Last night, P&G unexpectedly announced that current CEO Bob McDonald was retiring, and that his predecessor, A.G. Lafley, would replace him.
Though the company’s CFO said the decision was just about Robert McDonald deciding to retire (at 59) and that there won’t be any dramatic strategic shifts, there’s a reason activist investor Bill Ackman pushed for a change.
Ackman argued at a presentation at the Ira Sohn Conference, that the company was “vastly under-earning” due to an inability to win in emerging markets, a poor organizational structure, marketing problems, and bloated overhead. Lafley, an in-house legend who increased company value by $100 billion during his past tenure, has his work cut out for him.
We spoke to Lafley a few months ago after the release of his book, “Playing To Win,” about why some executives and companies fail at strategy.
He argues that business fail when they don’t make difficult choices about where and how they can win particular markets and put the full weight of the business behind them.
P&G’s current restructuring and cost cutting program is not going quick enough for investors. During his time at P&G, Lafley cut more jobs than any previous CEO, sold off the company’s hugely valuable food brands, and carried out a $57 billion acquisition of Gillette. With Lafley, strategy isn’t about small choices.
Here are some of his key insights:
On when things go wrong
“When we made mistakes, when we had our failures, when we weren’t delivering results that we were capable, almost there was almost always one of two problems. Either we had lost our connection with our consumer and what they wanted, needed, and valued, or our strategy needed to be changed because something had changed in the marketplace and we hadn’t responded.”
Companies go halfway and don’t fully develop a strategy
“This is probably most common at Fortune 500 companies. They do part of the strategy job, but they don’t do the whole thing. What do I mean by that? They have a vision or a mission, they might go out and do industry, company and competitor analysis, they might even put together an annual plan and budget. Those are parts of strategy, or they’re the output of strategy but they’re not strategy.”
So what’s the solution? According to Lafley, it’s about making difficult and specific choices, and putting the entire weight of a business behind them.
“Strategy is five choices,” Lafley said. “What is winning; where am I going to play to win; how am I going to win where I play; where are my core competencies that are going to enable me to win where I play; and what management systems and measures are going to help me execute my strategies?”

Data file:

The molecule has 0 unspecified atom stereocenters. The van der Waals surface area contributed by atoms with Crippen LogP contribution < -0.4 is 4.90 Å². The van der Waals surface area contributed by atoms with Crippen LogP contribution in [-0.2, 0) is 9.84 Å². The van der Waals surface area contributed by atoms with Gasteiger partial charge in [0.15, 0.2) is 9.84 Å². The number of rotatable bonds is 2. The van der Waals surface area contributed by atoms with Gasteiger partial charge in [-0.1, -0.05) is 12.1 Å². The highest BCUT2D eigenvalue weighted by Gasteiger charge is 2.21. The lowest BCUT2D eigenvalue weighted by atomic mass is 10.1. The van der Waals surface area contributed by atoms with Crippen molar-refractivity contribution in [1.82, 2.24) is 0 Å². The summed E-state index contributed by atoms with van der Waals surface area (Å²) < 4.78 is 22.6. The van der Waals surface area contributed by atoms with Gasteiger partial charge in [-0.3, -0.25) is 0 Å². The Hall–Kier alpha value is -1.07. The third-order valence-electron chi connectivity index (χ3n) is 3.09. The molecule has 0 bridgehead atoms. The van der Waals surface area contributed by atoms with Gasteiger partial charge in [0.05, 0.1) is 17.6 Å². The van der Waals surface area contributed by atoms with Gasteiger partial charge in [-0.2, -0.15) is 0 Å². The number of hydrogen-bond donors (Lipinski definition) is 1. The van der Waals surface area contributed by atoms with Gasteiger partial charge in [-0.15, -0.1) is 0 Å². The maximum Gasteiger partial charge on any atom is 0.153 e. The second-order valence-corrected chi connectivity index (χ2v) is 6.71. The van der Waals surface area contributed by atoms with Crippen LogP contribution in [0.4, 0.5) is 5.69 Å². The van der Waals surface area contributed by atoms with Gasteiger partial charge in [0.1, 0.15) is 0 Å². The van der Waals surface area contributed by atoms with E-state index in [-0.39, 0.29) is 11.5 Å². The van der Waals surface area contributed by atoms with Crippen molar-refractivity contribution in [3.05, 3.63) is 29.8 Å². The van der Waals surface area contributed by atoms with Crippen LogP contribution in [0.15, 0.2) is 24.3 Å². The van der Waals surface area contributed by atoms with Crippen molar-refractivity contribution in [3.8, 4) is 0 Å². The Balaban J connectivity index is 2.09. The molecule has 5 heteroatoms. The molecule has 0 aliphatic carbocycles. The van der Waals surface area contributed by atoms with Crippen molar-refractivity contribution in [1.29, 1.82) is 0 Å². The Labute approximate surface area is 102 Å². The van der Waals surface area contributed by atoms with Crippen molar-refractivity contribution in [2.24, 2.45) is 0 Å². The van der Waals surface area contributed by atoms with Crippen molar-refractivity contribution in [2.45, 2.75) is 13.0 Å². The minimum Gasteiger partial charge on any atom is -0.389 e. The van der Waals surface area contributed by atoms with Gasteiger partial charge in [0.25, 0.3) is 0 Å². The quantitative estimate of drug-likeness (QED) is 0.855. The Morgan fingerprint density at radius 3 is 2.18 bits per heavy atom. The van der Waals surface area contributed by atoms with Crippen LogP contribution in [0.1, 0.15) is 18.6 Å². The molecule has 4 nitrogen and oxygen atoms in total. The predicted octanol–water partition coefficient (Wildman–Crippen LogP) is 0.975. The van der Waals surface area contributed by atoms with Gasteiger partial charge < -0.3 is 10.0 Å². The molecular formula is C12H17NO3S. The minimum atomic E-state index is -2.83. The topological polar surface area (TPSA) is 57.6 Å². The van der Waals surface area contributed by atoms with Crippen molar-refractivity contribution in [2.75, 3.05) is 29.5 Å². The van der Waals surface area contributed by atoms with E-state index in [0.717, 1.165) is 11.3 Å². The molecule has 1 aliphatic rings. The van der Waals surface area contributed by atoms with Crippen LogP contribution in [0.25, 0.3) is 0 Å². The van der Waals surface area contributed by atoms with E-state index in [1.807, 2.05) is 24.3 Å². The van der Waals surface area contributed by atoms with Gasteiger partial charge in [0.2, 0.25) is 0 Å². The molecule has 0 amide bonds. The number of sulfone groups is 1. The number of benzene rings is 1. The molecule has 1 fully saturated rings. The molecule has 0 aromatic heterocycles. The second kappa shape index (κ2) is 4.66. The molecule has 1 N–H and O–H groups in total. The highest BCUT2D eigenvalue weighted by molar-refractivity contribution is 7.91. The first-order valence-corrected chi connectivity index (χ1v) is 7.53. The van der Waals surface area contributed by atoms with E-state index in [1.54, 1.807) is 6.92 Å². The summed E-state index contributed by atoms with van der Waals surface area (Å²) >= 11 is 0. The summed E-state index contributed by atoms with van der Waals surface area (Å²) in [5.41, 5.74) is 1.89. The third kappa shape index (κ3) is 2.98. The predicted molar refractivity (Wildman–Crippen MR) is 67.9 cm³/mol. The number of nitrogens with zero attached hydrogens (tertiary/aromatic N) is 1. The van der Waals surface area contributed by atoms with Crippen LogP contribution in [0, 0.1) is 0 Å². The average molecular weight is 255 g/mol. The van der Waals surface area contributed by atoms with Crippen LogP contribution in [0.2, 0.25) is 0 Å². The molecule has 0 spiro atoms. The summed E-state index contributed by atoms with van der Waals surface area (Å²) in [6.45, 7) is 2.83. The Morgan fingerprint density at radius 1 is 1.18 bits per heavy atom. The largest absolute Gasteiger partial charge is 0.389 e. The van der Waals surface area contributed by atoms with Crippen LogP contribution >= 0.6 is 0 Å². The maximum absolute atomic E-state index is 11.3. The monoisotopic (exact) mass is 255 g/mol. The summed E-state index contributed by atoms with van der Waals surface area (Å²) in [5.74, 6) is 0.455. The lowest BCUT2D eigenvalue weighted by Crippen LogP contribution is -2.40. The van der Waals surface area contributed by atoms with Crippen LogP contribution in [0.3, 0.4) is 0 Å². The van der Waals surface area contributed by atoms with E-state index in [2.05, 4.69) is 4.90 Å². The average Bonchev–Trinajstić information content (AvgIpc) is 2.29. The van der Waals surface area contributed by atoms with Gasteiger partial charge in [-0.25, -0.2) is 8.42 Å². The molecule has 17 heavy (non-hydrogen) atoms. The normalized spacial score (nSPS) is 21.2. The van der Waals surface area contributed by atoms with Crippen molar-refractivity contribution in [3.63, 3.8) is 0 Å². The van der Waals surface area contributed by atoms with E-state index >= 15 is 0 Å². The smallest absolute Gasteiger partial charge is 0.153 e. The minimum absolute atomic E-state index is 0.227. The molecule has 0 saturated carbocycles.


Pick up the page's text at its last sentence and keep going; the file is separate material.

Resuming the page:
Making tough decisions is essential
“A lot of human beings, don’t like to make choices. Choices are difficult, we want to keep our options open, choices involve taking risks, and not only risk to the business but personal risk. So I think there’s this sort of human resistance to making choices, and choices are the core of strategy.”
People don’t like thinking strategy, and focus on execution
“The second thing that goes on is I think that some people, maybe too many people ust don’t like thinking strategy. They think that they know what their product and service is, they think that it’s all about execution. ‘If I execute better than the next guy, I’m going to win.’ But the problem is that execution without the direction of a strategy is all over the place. You might win occasionally but you’re probably not going to win consistently, reliably or sustainably.”
When you need to, cut even successful brands
“One of the toughest choices we had to make was to abandon and eventually divest all of our food and beverage businesses, Lafley said. “We divested 7 or 8 billion dollars worth of leading food and beverage brands, the Folgers coffee brand, number one in America and Canada, the Pringles chips brand number 2 to Frito-Lay, the Jif peanut butter brand, the Crisco brand, number one.”
They did it because though they were profitable businesses, they weren’t ones Lafley saw as winners in the long term, or where the business could continue to grow and win.
“We chose for good strategic reasons to abandon and get out of those businesses so we could invest our resources,” Lafley said, “primarily our people but also our cash, in businesses like home care, personal care, beauty care and health care, all of which looked strategically more attractive.”
All of the above questions played a role in the decision to divest; these were areas in which P&G could win, Lafley said. “They were demographically more attractive, they were structurally more attractive, lower capital, higher margin, and frankly they were better fit with our core competencies, deep understanding of consumers, the creation of known brands, and innovation.”
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